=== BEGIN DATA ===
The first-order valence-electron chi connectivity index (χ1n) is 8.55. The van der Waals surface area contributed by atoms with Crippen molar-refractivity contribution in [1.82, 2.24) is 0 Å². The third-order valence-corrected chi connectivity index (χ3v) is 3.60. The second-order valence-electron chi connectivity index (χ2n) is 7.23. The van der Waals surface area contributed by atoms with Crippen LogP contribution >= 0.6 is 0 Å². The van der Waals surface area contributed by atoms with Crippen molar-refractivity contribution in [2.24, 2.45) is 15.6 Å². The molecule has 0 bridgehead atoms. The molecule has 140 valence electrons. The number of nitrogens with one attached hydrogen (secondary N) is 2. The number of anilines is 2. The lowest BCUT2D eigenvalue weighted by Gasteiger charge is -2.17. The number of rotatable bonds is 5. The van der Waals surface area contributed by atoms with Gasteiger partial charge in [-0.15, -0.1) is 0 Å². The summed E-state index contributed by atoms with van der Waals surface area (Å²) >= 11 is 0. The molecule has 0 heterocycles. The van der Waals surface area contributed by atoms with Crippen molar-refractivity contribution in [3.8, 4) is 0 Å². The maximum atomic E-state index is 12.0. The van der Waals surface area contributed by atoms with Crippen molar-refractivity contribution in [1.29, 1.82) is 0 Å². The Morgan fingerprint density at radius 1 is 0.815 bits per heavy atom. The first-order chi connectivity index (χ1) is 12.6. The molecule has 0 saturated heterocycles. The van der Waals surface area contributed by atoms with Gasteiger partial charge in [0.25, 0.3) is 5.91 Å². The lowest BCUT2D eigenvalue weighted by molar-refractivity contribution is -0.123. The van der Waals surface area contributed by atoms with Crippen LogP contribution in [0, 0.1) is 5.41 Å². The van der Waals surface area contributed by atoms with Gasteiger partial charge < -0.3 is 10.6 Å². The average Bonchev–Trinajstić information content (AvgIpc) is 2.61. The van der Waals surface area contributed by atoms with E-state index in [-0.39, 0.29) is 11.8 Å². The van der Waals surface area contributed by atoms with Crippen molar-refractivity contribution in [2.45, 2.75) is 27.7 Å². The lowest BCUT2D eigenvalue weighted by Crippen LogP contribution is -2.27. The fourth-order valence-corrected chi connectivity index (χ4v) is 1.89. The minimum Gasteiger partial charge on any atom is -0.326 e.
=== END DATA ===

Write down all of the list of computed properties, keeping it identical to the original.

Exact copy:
The first-order valence-electron chi connectivity index (χ1n) is 8.55. The van der Waals surface area contributed by atoms with Crippen molar-refractivity contribution in [1.82, 2.24) is 0 Å². The third-order valence-corrected chi connectivity index (χ3v) is 3.60. The second-order valence-electron chi connectivity index (χ2n) is 7.23. The van der Waals surface area contributed by atoms with Crippen LogP contribution >= 0.6 is 0 Å². The van der Waals surface area contributed by atoms with Crippen molar-refractivity contribution in [2.24, 2.45) is 15.6 Å². The molecule has 0 bridgehead atoms. The molecule has 140 valence electrons. The number of nitrogens with one attached hydrogen (secondary N) is 2. The number of anilines is 2. The lowest BCUT2D eigenvalue weighted by Gasteiger charge is -2.17. The number of rotatable bonds is 5. The van der Waals surface area contributed by atoms with Gasteiger partial charge in [-0.15, -0.1) is 0 Å². The summed E-state index contributed by atoms with van der Waals surface area (Å²) >= 11 is 0. The molecule has 0 heterocycles. The van der Waals surface area contributed by atoms with Crippen molar-refractivity contribution in [3.8, 4) is 0 Å². The maximum atomic E-state index is 12.0. The van der Waals surface area contributed by atoms with Crippen molar-refractivity contribution in [1.29, 1.82) is 0 Å². The Morgan fingerprint density at radius 1 is 0.815 bits per heavy atom. The first-order chi connectivity index (χ1) is 12.6. The molecule has 0 saturated heterocycles. The van der Waals surface area contributed by atoms with Gasteiger partial charge in [0.25, 0.3) is 5.91 Å². The lowest BCUT2D eigenvalue weighted by molar-refractivity contribution is -0.123. The van der Waals surface area contributed by atoms with Crippen LogP contribution in [0, 0.1) is 5.41 Å². The van der Waals surface area contributed by atoms with Gasteiger partial charge < -0.3 is 10.6 Å². The average Bonchev–Trinajstić information content (AvgIpc) is 2.61. The van der Waals surface area contributed by atoms with E-state index in [-0.39, 0.29) is 11.8 Å². The van der Waals surface area contributed by atoms with Crippen molar-refractivity contribution in [2.45, 2.75) is 27.7 Å². The lowest BCUT2D eigenvalue weighted by Crippen LogP contribution is -2.27. The fourth-order valence-corrected chi connectivity index (χ4v) is 1.89. The minimum Gasteiger partial charge on any atom is -0.326 e.